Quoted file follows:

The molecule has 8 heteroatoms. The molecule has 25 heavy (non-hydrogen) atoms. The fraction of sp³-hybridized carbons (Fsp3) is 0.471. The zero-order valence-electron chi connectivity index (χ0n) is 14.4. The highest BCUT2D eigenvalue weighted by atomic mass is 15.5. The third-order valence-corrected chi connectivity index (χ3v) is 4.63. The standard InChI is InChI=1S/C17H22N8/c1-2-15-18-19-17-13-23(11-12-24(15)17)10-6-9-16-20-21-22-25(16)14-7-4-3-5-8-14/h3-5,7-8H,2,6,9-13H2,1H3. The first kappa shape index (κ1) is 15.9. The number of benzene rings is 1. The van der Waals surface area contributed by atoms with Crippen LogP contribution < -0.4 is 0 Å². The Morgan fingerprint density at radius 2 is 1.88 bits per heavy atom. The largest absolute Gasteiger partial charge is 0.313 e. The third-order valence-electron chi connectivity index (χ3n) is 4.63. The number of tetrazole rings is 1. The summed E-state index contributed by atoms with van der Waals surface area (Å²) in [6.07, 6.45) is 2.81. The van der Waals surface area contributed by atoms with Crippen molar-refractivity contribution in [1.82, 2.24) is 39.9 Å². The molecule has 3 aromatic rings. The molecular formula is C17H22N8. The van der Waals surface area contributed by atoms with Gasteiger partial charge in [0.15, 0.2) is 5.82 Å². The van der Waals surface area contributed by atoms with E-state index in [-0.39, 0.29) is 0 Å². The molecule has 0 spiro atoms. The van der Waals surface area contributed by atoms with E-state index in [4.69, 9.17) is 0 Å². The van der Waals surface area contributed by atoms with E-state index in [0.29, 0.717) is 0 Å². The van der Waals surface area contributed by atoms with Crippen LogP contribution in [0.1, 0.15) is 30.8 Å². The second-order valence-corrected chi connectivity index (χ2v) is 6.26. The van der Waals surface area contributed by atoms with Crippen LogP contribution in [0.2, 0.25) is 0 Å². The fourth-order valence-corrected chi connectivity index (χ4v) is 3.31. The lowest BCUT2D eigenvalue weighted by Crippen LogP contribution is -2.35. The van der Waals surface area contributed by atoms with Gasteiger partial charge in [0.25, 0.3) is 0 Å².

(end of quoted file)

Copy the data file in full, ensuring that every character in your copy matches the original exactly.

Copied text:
The molecule has 8 heteroatoms. The molecule has 25 heavy (non-hydrogen) atoms. The fraction of sp³-hybridized carbons (Fsp3) is 0.471. The zero-order valence-electron chi connectivity index (χ0n) is 14.4. The highest BCUT2D eigenvalue weighted by atomic mass is 15.5. The third-order valence-corrected chi connectivity index (χ3v) is 4.63. The standard InChI is InChI=1S/C17H22N8/c1-2-15-18-19-17-13-23(11-12-24(15)17)10-6-9-16-20-21-22-25(16)14-7-4-3-5-8-14/h3-5,7-8H,2,6,9-13H2,1H3. The first kappa shape index (κ1) is 15.9. The number of benzene rings is 1. The van der Waals surface area contributed by atoms with Crippen LogP contribution < -0.4 is 0 Å². The Morgan fingerprint density at radius 2 is 1.88 bits per heavy atom. The largest absolute Gasteiger partial charge is 0.313 e. The third-order valence-electron chi connectivity index (χ3n) is 4.63. The number of tetrazole rings is 1. The summed E-state index contributed by atoms with van der Waals surface area (Å²) in [6.07, 6.45) is 2.81. The van der Waals surface area contributed by atoms with Crippen molar-refractivity contribution in [1.82, 2.24) is 39.9 Å². The molecule has 3 aromatic rings. The molecular formula is C17H22N8. The van der Waals surface area contributed by atoms with Gasteiger partial charge in [0.15, 0.2) is 5.82 Å². The van der Waals surface area contributed by atoms with E-state index in [-0.39, 0.29) is 0 Å². The molecule has 0 spiro atoms. The van der Waals surface area contributed by atoms with E-state index in [4.69, 9.17) is 0 Å². The van der Waals surface area contributed by atoms with E-state index in [0.29, 0.717) is 0 Å². The van der Waals surface area contributed by atoms with Crippen LogP contribution in [0.1, 0.15) is 30.8 Å². The second-order valence-corrected chi connectivity index (χ2v) is 6.26. The van der Waals surface area contributed by atoms with Crippen LogP contribution in [0.2, 0.25) is 0 Å². The fourth-order valence-corrected chi connectivity index (χ4v) is 3.31. The lowest BCUT2D eigenvalue weighted by Crippen LogP contribution is -2.35. The van der Waals surface area contributed by atoms with Gasteiger partial charge in [0.25, 0.3) is 0 Å².